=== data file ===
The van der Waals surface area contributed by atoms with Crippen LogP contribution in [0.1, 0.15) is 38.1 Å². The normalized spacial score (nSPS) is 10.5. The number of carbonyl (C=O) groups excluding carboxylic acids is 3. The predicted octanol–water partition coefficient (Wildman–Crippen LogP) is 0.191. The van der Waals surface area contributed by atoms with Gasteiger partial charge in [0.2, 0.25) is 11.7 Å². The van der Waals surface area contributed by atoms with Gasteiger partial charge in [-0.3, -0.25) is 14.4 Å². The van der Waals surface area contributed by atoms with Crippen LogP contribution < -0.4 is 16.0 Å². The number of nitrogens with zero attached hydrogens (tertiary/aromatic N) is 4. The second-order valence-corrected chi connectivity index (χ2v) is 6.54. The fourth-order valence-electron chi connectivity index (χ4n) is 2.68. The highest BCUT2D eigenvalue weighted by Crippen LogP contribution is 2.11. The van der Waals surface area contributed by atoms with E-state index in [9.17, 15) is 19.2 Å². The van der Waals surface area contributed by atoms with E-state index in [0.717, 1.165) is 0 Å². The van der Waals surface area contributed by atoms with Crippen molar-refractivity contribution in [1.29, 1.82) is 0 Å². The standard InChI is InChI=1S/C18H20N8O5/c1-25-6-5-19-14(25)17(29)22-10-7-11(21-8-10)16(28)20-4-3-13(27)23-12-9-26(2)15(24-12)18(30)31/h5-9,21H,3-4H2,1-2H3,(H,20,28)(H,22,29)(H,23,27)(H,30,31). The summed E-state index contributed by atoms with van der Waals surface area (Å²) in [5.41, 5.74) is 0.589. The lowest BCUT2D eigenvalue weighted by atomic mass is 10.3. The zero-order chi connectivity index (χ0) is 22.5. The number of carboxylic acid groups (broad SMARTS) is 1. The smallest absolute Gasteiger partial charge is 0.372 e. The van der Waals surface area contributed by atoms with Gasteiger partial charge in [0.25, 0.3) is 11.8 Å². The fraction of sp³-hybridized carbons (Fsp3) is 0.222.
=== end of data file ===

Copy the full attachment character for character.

The van der Waals surface area contributed by atoms with Crippen LogP contribution in [0.1, 0.15) is 38.1 Å². The normalized spacial score (nSPS) is 10.5. The number of carbonyl (C=O) groups excluding carboxylic acids is 3. The predicted octanol–water partition coefficient (Wildman–Crippen LogP) is 0.191. The van der Waals surface area contributed by atoms with Gasteiger partial charge in [0.2, 0.25) is 11.7 Å². The van der Waals surface area contributed by atoms with Gasteiger partial charge in [-0.3, -0.25) is 14.4 Å². The van der Waals surface area contributed by atoms with Crippen LogP contribution < -0.4 is 16.0 Å². The number of nitrogens with zero attached hydrogens (tertiary/aromatic N) is 4. The second-order valence-corrected chi connectivity index (χ2v) is 6.54. The fourth-order valence-electron chi connectivity index (χ4n) is 2.68. The highest BCUT2D eigenvalue weighted by Crippen LogP contribution is 2.11. The van der Waals surface area contributed by atoms with E-state index in [9.17, 15) is 19.2 Å². The van der Waals surface area contributed by atoms with E-state index in [0.717, 1.165) is 0 Å². The van der Waals surface area contributed by atoms with Crippen molar-refractivity contribution in [1.29, 1.82) is 0 Å². The standard InChI is InChI=1S/C18H20N8O5/c1-25-6-5-19-14(25)17(29)22-10-7-11(21-8-10)16(28)20-4-3-13(27)23-12-9-26(2)15(24-12)18(30)31/h5-9,21H,3-4H2,1-2H3,(H,20,28)(H,22,29)(H,23,27)(H,30,31). The summed E-state index contributed by atoms with van der Waals surface area (Å²) in [5.41, 5.74) is 0.589. The lowest BCUT2D eigenvalue weighted by atomic mass is 10.3. The zero-order chi connectivity index (χ0) is 22.5. The number of carboxylic acid groups (broad SMARTS) is 1. The smallest absolute Gasteiger partial charge is 0.372 e. The van der Waals surface area contributed by atoms with Gasteiger partial charge in [0.25, 0.3) is 11.8 Å². The fraction of sp³-hybridized carbons (Fsp3) is 0.222.